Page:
Melvin Hoare, Professor of Astrophysics, University of Leeds discusses how the UK’s Newton Fund is helping developing nations to engage in science and research
The UK’s Newton Fund is enabling new scientific collaborations with developing countries to be built in many different areas. Here a programme where radio astronomy is being used to inspire young people to take up STEM training in Africa is described. A partnership between universities in the UK and South Africa, along with industrial partners from the space sector, is creating the next generation of scientists in countries such as Ghana, Kenya and Zambia.
The UK government’s commitment to spending 0.7% of GDP on Overseas Development Assistance (ODA) is being utilised for innovative new ways of promoting development via the Newton Fund. The People strand of this new fund aims to train and inspire the next generation of scientists in developing countries through collaboration with the UK. It is well recognised that the highly developed science and technology sector that the government supports in the UK is a driver for economic growth. Therefore, growing a highly trained cadre of scientists and inspiring the take-up of STEM subjects in a developing country is seen as a new way to meet ODA goals.
Astronomy has long been known as a subject that inspires young people to take an interest in science. In Africa, it is radio astronomy that is coming to the fore with the continent hosting its first big science project in the form of the Square Kilometre Array (SKA) – the world’s next generation radio telescope. One-half of the first phase of this €650M international project will be constructed in South Africa and completed by 2023. This is an endeavour in which the UK is playing a leading role. The second phase is planned to extend the network of advanced radio antennas into eight African partner countries by around 2030. In the run up to the full SKA, South African engineers are currently constructing a network of more traditional radio dishes in the eight African partner countries called the African Very-Long-Baseline-Interferometry Network (AVN). These will be linked together to simulate a telescope the size of the continent and deliver very high spatial resolution radio images.
The DARA project
At present, there is little or no astrophysics activity in the African partner countries. The construction of the AVN has been the catalyst for a Newton Fund project called Development in Africa with Radio Astronomy (DARA). This has received £650k in its first three years to train the first generation of radio astronomers in Kenya, Zambia, Ghana, Namibia and Botswana. The project is a partnership between the universities of Leeds, Manchester, Oxford and Hertfordshire and various South African partners. Industrial partners include Goonhilly Earth Station Ltd. (GES), an SME that is running a satellite communications business on the ex-BT site in Cornwall, with some assistance from the UK’s Regional Growth Fund. GES is also working with university partners to develop radio astronomy capabilities on the large Goonhilly dishes. This re-purposing of defunct telecommunications infrastructure is also the model for some of the AVN dishes in Africa.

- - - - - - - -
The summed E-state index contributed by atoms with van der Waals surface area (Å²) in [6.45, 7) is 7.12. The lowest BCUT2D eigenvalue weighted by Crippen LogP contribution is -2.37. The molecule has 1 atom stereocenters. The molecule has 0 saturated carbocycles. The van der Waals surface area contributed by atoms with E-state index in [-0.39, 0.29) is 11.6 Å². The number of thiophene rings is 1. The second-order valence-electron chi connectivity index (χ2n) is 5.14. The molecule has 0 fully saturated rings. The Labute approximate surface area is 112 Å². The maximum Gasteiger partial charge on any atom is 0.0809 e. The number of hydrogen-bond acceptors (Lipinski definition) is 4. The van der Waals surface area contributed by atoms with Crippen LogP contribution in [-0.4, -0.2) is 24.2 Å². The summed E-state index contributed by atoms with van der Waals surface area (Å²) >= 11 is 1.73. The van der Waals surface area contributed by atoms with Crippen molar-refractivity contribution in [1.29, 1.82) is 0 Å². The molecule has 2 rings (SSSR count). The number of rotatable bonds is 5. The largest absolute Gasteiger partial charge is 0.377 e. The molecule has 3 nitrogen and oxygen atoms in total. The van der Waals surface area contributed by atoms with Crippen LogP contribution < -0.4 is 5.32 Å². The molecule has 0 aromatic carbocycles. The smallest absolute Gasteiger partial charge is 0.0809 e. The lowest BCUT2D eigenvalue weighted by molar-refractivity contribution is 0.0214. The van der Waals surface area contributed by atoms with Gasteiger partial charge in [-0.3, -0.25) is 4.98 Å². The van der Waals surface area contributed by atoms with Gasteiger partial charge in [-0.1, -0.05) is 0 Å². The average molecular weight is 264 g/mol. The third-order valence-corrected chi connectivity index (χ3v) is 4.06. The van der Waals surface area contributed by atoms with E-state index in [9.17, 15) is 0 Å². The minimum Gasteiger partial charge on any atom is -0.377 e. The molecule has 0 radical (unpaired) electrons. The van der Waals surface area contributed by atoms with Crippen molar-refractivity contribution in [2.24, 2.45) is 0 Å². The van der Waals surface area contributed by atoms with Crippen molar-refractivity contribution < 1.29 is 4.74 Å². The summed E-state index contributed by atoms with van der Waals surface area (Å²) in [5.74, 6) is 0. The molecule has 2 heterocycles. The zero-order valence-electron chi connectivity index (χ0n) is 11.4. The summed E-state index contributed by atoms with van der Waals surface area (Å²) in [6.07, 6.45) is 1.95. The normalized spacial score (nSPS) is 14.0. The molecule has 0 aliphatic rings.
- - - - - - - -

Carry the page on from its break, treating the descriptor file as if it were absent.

Training by the DARA project is delivered in a three-tiered approach. Advanced training is provided to a few students via PhD and MSc placements in the UK and SA, with the aim of establishing the cores of sustainable astrophysics research groups in each of the AVN partner countries. Basic training is delivered to ten students per year, per partner country to provide a pool of candidates for advanced training and to educate the trainees in the many industrial opportunities in areas related to radio astronomy, especially in the burgeoning space sector that is growing at a rapid rate in the UK. The trainees also receive training in science outreach and this leads directly to the third tier. An outreach programme is going into many schools in each of the partner countries to bring the excitement of astronomy and space science to a large number of young people. One such event at the high school situated next to the dish to be converted in Zambia involved hands-on astronomy activities for the whole school delivered by the newly recruited team of basic trainees and was very well received.
These activities have the aim of increasing STEM take-up at all levels and hence growing the fraction of the population who are equipped to use this knowledge for economic development.
It has been clear from the start of the DARA project that despite the circumstances in these developing countries the appetite for learning about radio astronomy and the related skills in science and technology is huge. Applications for places on both the advanced and basic training programmes have been significantly over-subscribed and there is great interest from the local universities to start-up astrophysics provision in their curricula. This is a good step on the way to self-sustainability for the project with those returning from advanced training in the UK able to teach the subsequent generations.
The partnerships and collaborations built up between the UK, South African and the African partners during the project will be sustained and grow into the era when the SKA is up and running in Africa. This will benefit the UK partners through increased research activity and the development of deep links with African universities. The long-standing commitment of the UK to science and technology together with the new use of scientific collaboration to achieve international development goals will result in economic benefits for both the UK and Africa.
Professor of Astrophysics
University of Leeds
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